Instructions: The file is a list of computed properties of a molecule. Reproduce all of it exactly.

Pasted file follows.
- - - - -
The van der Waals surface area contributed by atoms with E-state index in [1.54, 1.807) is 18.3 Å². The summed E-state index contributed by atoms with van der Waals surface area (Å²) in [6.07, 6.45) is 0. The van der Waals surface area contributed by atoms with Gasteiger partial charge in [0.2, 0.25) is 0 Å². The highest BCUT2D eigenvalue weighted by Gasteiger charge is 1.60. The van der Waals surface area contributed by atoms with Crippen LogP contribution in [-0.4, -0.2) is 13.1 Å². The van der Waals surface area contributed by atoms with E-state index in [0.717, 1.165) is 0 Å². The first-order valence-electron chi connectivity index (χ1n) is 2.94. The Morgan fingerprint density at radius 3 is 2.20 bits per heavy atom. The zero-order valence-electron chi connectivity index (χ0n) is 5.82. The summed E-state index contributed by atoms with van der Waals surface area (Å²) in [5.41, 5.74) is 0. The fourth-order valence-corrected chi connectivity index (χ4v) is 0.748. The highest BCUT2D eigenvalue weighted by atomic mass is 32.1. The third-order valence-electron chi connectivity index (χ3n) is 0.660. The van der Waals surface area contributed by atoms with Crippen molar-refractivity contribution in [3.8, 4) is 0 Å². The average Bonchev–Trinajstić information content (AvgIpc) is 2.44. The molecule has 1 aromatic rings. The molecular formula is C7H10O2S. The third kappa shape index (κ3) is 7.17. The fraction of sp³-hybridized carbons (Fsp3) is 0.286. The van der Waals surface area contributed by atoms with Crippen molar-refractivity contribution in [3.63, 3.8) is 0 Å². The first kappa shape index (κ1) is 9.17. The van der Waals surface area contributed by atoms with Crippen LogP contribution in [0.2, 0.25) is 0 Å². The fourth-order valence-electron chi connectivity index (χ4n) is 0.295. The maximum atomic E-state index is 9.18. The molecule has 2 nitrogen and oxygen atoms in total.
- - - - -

The van der Waals surface area contributed by atoms with E-state index in [1.54, 1.807) is 18.3 Å². The summed E-state index contributed by atoms with van der Waals surface area (Å²) in [6.07, 6.45) is 0. The van der Waals surface area contributed by atoms with Gasteiger partial charge in [0.2, 0.25) is 0 Å². The highest BCUT2D eigenvalue weighted by Gasteiger charge is 1.60. The van der Waals surface area contributed by atoms with Crippen LogP contribution in [-0.4, -0.2) is 13.1 Å². The van der Waals surface area contributed by atoms with E-state index in [0.717, 1.165) is 0 Å². The first-order valence-electron chi connectivity index (χ1n) is 2.94. The Morgan fingerprint density at radius 3 is 2.20 bits per heavy atom. The zero-order valence-electron chi connectivity index (χ0n) is 5.82. The summed E-state index contributed by atoms with van der Waals surface area (Å²) in [5.41, 5.74) is 0. The fourth-order valence-corrected chi connectivity index (χ4v) is 0.748. The highest BCUT2D eigenvalue weighted by atomic mass is 32.1. The third-order valence-electron chi connectivity index (χ3n) is 0.660. The van der Waals surface area contributed by atoms with Crippen molar-refractivity contribution in [3.8, 4) is 0 Å². The average Bonchev–Trinajstić information content (AvgIpc) is 2.44. The molecule has 1 aromatic rings. The molecular formula is C7H10O2S. The third kappa shape index (κ3) is 7.17. The fraction of sp³-hybridized carbons (Fsp3) is 0.286. The van der Waals surface area contributed by atoms with Crippen molar-refractivity contribution in [3.63, 3.8) is 0 Å². The first kappa shape index (κ1) is 9.17. The van der Waals surface area contributed by atoms with Crippen LogP contribution in [0.2, 0.25) is 0 Å². The fourth-order valence-electron chi connectivity index (χ4n) is 0.295. The maximum atomic E-state index is 9.18. The molecule has 2 nitrogen and oxygen atoms in total.